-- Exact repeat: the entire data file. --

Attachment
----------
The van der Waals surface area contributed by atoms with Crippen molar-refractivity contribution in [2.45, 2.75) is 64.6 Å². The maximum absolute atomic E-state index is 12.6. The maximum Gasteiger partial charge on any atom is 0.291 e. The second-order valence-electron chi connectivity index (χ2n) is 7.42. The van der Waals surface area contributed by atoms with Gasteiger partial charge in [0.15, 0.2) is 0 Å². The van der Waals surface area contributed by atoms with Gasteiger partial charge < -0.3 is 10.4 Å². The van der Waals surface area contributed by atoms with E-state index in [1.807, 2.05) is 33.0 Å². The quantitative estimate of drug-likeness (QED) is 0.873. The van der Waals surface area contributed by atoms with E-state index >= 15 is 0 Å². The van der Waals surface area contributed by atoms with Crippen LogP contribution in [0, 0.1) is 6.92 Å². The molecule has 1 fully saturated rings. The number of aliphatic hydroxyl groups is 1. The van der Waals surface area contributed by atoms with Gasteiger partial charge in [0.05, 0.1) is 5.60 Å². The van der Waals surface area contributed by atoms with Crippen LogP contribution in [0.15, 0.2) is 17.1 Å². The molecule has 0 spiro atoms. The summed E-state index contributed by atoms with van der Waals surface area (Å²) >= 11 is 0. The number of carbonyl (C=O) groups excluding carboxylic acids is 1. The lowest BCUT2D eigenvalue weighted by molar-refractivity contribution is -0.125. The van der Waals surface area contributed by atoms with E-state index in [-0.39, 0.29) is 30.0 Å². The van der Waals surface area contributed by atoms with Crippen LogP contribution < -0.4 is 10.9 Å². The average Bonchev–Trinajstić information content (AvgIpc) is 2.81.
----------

The van der Waals surface area contributed by atoms with Crippen molar-refractivity contribution in [2.45, 2.75) is 64.6 Å². The maximum absolute atomic E-state index is 12.6. The maximum Gasteiger partial charge on any atom is 0.291 e. The second-order valence-electron chi connectivity index (χ2n) is 7.42. The van der Waals surface area contributed by atoms with Gasteiger partial charge in [0.15, 0.2) is 0 Å². The van der Waals surface area contributed by atoms with Gasteiger partial charge < -0.3 is 10.4 Å². The van der Waals surface area contributed by atoms with E-state index in [1.807, 2.05) is 33.0 Å². The quantitative estimate of drug-likeness (QED) is 0.873. The van der Waals surface area contributed by atoms with E-state index >= 15 is 0 Å². The van der Waals surface area contributed by atoms with Crippen LogP contribution in [0, 0.1) is 6.92 Å². The molecule has 1 fully saturated rings. The number of aliphatic hydroxyl groups is 1. The van der Waals surface area contributed by atoms with Gasteiger partial charge in [0.05, 0.1) is 5.60 Å². The van der Waals surface area contributed by atoms with Crippen LogP contribution in [0.15, 0.2) is 17.1 Å². The molecule has 0 spiro atoms. The summed E-state index contributed by atoms with van der Waals surface area (Å²) >= 11 is 0. The number of carbonyl (C=O) groups excluding carboxylic acids is 1. The lowest BCUT2D eigenvalue weighted by molar-refractivity contribution is -0.125. The van der Waals surface area contributed by atoms with E-state index in [-0.39, 0.29) is 30.0 Å². The van der Waals surface area contributed by atoms with Crippen LogP contribution < -0.4 is 10.9 Å². The average Bonchev–Trinajstić information content (AvgIpc) is 2.81.